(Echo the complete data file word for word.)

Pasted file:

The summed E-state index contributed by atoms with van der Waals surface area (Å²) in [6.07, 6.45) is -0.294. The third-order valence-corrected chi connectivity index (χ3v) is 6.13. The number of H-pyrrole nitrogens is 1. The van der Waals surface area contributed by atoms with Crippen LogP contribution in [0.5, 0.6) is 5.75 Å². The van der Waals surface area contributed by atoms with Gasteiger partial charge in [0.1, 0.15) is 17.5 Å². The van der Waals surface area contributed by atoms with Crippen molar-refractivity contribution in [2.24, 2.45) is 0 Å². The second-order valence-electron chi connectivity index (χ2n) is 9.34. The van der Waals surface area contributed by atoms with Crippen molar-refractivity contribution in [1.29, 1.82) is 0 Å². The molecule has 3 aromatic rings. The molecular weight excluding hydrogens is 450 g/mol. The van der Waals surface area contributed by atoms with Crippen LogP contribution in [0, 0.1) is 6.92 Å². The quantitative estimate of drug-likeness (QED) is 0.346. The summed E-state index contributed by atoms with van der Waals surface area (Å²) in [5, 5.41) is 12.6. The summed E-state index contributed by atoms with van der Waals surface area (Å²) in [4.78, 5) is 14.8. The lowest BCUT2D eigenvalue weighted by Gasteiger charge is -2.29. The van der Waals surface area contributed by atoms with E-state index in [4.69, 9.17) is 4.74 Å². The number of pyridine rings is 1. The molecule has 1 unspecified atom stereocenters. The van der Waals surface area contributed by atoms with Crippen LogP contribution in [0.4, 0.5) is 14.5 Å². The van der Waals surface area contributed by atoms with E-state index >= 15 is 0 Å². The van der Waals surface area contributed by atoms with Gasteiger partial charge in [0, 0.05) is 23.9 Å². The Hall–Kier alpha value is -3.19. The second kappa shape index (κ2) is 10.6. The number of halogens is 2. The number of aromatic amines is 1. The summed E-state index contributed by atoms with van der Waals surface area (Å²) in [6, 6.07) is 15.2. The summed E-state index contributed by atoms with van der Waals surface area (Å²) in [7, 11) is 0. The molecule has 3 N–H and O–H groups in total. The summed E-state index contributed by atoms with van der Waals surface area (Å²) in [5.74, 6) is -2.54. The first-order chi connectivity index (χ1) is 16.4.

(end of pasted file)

The summed E-state index contributed by atoms with van der Waals surface area (Å²) in [6.07, 6.45) is -0.294. The third-order valence-corrected chi connectivity index (χ3v) is 6.13. The number of H-pyrrole nitrogens is 1. The van der Waals surface area contributed by atoms with Crippen LogP contribution in [0.5, 0.6) is 5.75 Å². The van der Waals surface area contributed by atoms with Gasteiger partial charge in [0.1, 0.15) is 17.5 Å². The van der Waals surface area contributed by atoms with Crippen molar-refractivity contribution in [2.24, 2.45) is 0 Å². The second-order valence-electron chi connectivity index (χ2n) is 9.34. The van der Waals surface area contributed by atoms with Crippen molar-refractivity contribution in [1.29, 1.82) is 0 Å². The molecule has 3 aromatic rings. The molecular weight excluding hydrogens is 450 g/mol. The van der Waals surface area contributed by atoms with Crippen LogP contribution in [0, 0.1) is 6.92 Å². The quantitative estimate of drug-likeness (QED) is 0.346. The summed E-state index contributed by atoms with van der Waals surface area (Å²) in [5, 5.41) is 12.6. The summed E-state index contributed by atoms with van der Waals surface area (Å²) in [4.78, 5) is 14.8. The lowest BCUT2D eigenvalue weighted by Gasteiger charge is -2.29. The van der Waals surface area contributed by atoms with E-state index in [4.69, 9.17) is 4.74 Å². The number of pyridine rings is 1. The molecule has 1 unspecified atom stereocenters. The van der Waals surface area contributed by atoms with Crippen LogP contribution in [0.4, 0.5) is 14.5 Å². The van der Waals surface area contributed by atoms with E-state index >= 15 is 0 Å². The van der Waals surface area contributed by atoms with Gasteiger partial charge in [0, 0.05) is 23.9 Å². The Hall–Kier alpha value is -3.19. The second kappa shape index (κ2) is 10.6. The number of halogens is 2. The number of aromatic amines is 1. The summed E-state index contributed by atoms with van der Waals surface area (Å²) in [6, 6.07) is 15.2. The summed E-state index contributed by atoms with van der Waals surface area (Å²) in [7, 11) is 0. The molecule has 3 N–H and O–H groups in total. The summed E-state index contributed by atoms with van der Waals surface area (Å²) in [5.74, 6) is -2.54. The first-order chi connectivity index (χ1) is 16.4.